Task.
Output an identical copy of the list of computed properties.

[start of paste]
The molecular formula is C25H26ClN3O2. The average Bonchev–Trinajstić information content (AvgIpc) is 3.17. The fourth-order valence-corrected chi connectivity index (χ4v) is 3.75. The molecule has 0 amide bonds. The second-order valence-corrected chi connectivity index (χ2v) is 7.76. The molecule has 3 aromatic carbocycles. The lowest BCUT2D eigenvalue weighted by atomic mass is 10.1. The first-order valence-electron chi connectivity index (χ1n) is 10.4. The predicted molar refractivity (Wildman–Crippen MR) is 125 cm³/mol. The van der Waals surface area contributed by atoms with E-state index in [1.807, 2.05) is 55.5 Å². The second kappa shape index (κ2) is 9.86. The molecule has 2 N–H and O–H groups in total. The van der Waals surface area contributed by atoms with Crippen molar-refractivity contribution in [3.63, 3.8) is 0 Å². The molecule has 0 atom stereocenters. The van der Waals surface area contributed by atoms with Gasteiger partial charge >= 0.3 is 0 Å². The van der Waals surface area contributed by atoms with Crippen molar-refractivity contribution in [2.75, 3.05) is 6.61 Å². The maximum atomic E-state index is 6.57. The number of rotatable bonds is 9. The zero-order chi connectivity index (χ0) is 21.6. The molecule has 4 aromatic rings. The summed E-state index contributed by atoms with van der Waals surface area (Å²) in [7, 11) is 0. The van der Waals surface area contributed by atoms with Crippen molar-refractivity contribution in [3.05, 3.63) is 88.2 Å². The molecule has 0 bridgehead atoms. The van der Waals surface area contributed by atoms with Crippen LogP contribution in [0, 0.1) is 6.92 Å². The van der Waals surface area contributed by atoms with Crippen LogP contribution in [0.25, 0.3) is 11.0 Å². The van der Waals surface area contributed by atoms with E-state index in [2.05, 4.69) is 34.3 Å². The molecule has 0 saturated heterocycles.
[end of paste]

The molecular formula is C25H26ClN3O2. The average Bonchev–Trinajstić information content (AvgIpc) is 3.17. The fourth-order valence-corrected chi connectivity index (χ4v) is 3.75. The molecule has 0 amide bonds. The second-order valence-corrected chi connectivity index (χ2v) is 7.76. The molecule has 3 aromatic carbocycles. The lowest BCUT2D eigenvalue weighted by atomic mass is 10.1. The first-order valence-electron chi connectivity index (χ1n) is 10.4. The predicted molar refractivity (Wildman–Crippen MR) is 125 cm³/mol. The van der Waals surface area contributed by atoms with E-state index in [1.807, 2.05) is 55.5 Å². The second kappa shape index (κ2) is 9.86. The molecule has 2 N–H and O–H groups in total. The van der Waals surface area contributed by atoms with Crippen molar-refractivity contribution in [3.63, 3.8) is 0 Å². The molecule has 0 atom stereocenters. The van der Waals surface area contributed by atoms with Gasteiger partial charge >= 0.3 is 0 Å². The van der Waals surface area contributed by atoms with Crippen molar-refractivity contribution in [2.75, 3.05) is 6.61 Å². The maximum atomic E-state index is 6.57. The number of rotatable bonds is 9. The zero-order chi connectivity index (χ0) is 21.6. The molecule has 4 aromatic rings. The summed E-state index contributed by atoms with van der Waals surface area (Å²) in [7, 11) is 0. The van der Waals surface area contributed by atoms with Crippen molar-refractivity contribution in [3.05, 3.63) is 88.2 Å². The molecule has 0 bridgehead atoms. The van der Waals surface area contributed by atoms with Crippen LogP contribution in [0, 0.1) is 6.92 Å². The van der Waals surface area contributed by atoms with Crippen LogP contribution in [0.25, 0.3) is 11.0 Å². The van der Waals surface area contributed by atoms with E-state index in [2.05, 4.69) is 34.3 Å². The molecule has 0 saturated heterocycles.